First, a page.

We’ve also created a briefing on the best ranking strategy we’ve found for getting your articles ranked highly on Google.
That’s what we’ve done, but what can you do?
There’s an adorable comment from Reddit that has gone viral talking about the Mars Curiosity rover, talking about how curiosity is in our very nature. It’s what you need to befriend.
In our case, we know that some are confused whether to use long-form or short-form content for their readers. So we write a blog post about it to answer the question that people have been wondering for so long.
Emotions are just as powerful as curiosity but come from a more primal place. Stirring them will pay dividends.
This also leads to the reason why marketers are starting with emoji marketing campaigns nowadays.
Shy kids don’t get sweets. You need to set out your stall strongly in order stand out from the crowd, and bold claims will attract clicks.
Tell people what you want them to do. There’s nothing more simple, or more difficult. But do it well, and your conversions will soar.
It’s easy to get tangled up in the stats of SEO and “write by numbers” when using articles like these to help inform your strategy. But you can’t just do that. You need to pour yourself into your content too. That means passion and personality. People respond to people.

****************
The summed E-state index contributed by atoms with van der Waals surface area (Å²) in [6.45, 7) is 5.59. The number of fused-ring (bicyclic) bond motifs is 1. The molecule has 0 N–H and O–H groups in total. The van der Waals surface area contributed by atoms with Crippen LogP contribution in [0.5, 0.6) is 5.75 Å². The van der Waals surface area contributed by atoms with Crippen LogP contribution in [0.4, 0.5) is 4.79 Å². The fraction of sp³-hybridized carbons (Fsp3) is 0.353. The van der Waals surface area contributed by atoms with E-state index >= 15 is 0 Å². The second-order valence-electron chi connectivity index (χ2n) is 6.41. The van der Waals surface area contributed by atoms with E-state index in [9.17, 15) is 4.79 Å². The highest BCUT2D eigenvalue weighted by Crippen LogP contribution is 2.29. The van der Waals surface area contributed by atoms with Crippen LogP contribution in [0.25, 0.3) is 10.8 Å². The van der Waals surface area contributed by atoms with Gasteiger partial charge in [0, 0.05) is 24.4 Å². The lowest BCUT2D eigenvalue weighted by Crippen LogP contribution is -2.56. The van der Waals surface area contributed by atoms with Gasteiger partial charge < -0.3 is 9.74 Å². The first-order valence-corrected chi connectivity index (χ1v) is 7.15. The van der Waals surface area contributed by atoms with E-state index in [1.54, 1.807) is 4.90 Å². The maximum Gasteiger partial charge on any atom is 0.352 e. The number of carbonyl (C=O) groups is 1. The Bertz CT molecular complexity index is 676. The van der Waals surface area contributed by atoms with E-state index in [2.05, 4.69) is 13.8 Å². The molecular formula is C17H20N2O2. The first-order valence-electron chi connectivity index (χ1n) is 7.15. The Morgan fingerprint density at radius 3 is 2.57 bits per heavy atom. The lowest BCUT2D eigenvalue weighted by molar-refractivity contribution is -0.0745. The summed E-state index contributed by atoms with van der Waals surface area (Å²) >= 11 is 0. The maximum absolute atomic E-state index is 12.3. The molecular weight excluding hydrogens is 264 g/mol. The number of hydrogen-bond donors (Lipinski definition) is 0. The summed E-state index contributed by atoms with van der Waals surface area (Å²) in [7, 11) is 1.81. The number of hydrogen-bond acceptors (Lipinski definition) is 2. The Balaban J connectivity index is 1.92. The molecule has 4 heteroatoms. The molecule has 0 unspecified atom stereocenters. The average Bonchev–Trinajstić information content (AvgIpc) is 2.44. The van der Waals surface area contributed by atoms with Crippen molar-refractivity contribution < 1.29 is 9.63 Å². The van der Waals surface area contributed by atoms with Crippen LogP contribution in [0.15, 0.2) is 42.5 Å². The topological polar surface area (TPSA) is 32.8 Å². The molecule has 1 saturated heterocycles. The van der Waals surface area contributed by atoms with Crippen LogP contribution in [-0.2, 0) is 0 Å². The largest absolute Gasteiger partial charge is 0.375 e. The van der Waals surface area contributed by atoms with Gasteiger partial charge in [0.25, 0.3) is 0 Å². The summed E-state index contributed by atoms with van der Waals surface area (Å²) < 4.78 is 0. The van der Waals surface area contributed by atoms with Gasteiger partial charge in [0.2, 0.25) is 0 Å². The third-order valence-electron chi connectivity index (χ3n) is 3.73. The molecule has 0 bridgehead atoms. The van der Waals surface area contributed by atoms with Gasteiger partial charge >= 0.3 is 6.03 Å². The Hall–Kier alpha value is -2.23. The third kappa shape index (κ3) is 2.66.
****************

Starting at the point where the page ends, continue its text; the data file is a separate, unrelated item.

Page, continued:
You can find out how to write in conversational tone to increase readership from our blog post.
If you have an exclusive get it out there as soon as possible. If you don’t, don’t just sit there! Piggyback big brands, comment on hot topics. (Read our blog post on how you can use Pokemon GO for your local business.)
Never underestimate the flexibility of metaphor: you can make a comparison with anything if you find the right perspective.
These are your golden rules. I’ve put them last because if you only remember one thing from this article, it’s this: focus on keywords that you know your audience is already searching for. Look into the search volume on those keywords and choose accordingly.
Keyword Planner is a good tool for keyword research.
Now, it’s time to play.
Mess around with new combinations of the words above, your keywords, and the suggestions from our blog title generator and see what you can come up with. You’ll find this can map out your next month’s content for you in a matter of minutes, rather than days.
Words pack a punch, some more so than others. Writing catchy headlines and creative blog post titles can help you create more viral content and grow your readership.
What words stood out to you in this headline study? How do you plan to integrate this with your next headline? Shoot me some links to what you come up with.
Updated: 19 November 2017